The find is said to represent one of the earliest examples of dentistry in the Americas.
The man's remains were found in volcanic ash beneath a cliff painted with ancient rock art in a remote mountain region of western Mexico.
James Chatters, an archaeologist and palaeontologist with Amec Earth and Environmental and a member of the research team, said the man's upper and front teeth had been removed - possibly to insert a ceremonial denture made from the palate of a wolf or a jaguar.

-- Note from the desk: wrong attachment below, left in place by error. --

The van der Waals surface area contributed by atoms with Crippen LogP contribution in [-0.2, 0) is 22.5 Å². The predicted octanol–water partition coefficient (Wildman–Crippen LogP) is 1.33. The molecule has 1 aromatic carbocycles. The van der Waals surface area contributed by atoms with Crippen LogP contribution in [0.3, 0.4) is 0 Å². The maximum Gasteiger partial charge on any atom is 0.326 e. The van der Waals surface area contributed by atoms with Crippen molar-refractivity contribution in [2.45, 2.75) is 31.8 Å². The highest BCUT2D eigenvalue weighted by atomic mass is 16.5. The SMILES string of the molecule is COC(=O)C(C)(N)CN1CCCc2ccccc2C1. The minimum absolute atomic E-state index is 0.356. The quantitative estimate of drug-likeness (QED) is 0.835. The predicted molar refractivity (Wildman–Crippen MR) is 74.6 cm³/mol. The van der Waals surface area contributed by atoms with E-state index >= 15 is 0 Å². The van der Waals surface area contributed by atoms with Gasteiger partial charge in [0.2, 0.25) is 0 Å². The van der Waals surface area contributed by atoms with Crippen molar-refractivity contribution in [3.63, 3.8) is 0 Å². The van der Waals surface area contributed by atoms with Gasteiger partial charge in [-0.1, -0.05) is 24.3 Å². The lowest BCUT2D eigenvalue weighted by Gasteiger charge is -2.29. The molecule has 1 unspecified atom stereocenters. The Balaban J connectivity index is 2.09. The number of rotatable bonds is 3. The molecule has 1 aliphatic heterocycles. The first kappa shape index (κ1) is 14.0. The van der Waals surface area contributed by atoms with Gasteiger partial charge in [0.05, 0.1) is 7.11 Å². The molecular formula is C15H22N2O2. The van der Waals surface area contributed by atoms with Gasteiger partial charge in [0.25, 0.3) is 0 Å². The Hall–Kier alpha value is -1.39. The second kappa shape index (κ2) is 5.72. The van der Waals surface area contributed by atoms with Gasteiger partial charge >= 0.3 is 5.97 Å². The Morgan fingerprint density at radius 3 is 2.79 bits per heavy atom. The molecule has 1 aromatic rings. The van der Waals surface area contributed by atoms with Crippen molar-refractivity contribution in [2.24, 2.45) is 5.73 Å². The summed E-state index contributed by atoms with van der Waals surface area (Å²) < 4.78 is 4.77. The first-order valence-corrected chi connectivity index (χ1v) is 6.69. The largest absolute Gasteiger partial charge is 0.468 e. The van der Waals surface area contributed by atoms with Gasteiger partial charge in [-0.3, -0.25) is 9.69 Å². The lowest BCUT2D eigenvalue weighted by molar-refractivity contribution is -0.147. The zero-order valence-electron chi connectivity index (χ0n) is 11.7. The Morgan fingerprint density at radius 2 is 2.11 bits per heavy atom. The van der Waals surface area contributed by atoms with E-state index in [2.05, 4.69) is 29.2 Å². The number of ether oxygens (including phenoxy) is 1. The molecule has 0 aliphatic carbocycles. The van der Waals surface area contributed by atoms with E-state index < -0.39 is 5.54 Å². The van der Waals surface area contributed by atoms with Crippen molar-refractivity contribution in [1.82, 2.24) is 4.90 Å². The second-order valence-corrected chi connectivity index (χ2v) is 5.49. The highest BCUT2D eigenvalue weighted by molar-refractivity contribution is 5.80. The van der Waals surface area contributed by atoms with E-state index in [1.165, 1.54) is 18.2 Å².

"Such a denture might be something like the mouthparts of a predatory animal or some fierce animal of some sort," he said.
It was also possible the man's teeth had been cut off for cosmetic reasons, or to indicate special status, perhaps as a priest or shaman, Dr Chatters said.
He would not have been able to bite with his front teeth but appears to have been well-fed. An examination of the body indicates he did not do hard work, perhaps having been an important person in the society.
The man may have died from an infection related to his dental work, Dr Chatters explained.
"They cut his teeth off right down to gum and exposed the pulp cavity, and he had two abscesses in his mouth at the time he died. Blood poisoning is a possibility there," he said."